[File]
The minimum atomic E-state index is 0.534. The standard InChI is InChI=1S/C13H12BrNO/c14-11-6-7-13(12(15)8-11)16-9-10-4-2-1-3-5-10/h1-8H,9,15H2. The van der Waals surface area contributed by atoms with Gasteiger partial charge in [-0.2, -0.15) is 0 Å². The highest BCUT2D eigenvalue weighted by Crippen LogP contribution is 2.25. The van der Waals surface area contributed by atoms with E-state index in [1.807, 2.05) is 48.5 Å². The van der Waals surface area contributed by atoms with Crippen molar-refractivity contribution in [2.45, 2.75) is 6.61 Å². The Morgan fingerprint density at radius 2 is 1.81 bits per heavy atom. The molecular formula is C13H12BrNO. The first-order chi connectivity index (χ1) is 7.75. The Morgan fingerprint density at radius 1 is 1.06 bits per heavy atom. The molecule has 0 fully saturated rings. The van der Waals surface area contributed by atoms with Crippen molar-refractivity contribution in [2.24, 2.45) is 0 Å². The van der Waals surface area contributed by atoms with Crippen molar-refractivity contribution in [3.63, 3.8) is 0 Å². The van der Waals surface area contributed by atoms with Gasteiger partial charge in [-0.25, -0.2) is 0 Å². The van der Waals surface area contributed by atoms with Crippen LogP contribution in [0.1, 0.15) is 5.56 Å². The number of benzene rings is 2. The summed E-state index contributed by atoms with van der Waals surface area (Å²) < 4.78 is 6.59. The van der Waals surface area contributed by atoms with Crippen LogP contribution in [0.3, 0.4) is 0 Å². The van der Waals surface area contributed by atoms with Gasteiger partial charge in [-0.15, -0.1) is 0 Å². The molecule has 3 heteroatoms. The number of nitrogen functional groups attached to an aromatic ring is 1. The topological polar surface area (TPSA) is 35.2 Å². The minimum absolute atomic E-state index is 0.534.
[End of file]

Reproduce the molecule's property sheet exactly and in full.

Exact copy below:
The minimum atomic E-state index is 0.534. The standard InChI is InChI=1S/C13H12BrNO/c14-11-6-7-13(12(15)8-11)16-9-10-4-2-1-3-5-10/h1-8H,9,15H2. The van der Waals surface area contributed by atoms with Gasteiger partial charge in [-0.2, -0.15) is 0 Å². The highest BCUT2D eigenvalue weighted by Crippen LogP contribution is 2.25. The van der Waals surface area contributed by atoms with E-state index in [1.807, 2.05) is 48.5 Å². The van der Waals surface area contributed by atoms with Crippen molar-refractivity contribution in [2.45, 2.75) is 6.61 Å². The Morgan fingerprint density at radius 2 is 1.81 bits per heavy atom. The molecular formula is C13H12BrNO. The first-order chi connectivity index (χ1) is 7.75. The Morgan fingerprint density at radius 1 is 1.06 bits per heavy atom. The molecule has 0 fully saturated rings. The van der Waals surface area contributed by atoms with Crippen molar-refractivity contribution in [2.24, 2.45) is 0 Å². The van der Waals surface area contributed by atoms with Crippen molar-refractivity contribution in [3.63, 3.8) is 0 Å². The van der Waals surface area contributed by atoms with Gasteiger partial charge in [-0.25, -0.2) is 0 Å². The van der Waals surface area contributed by atoms with Crippen LogP contribution in [0.1, 0.15) is 5.56 Å². The number of benzene rings is 2. The summed E-state index contributed by atoms with van der Waals surface area (Å²) < 4.78 is 6.59. The van der Waals surface area contributed by atoms with Crippen LogP contribution in [0.3, 0.4) is 0 Å². The van der Waals surface area contributed by atoms with Gasteiger partial charge in [-0.15, -0.1) is 0 Å². The molecule has 3 heteroatoms. The number of nitrogen functional groups attached to an aromatic ring is 1. The topological polar surface area (TPSA) is 35.2 Å². The minimum absolute atomic E-state index is 0.534.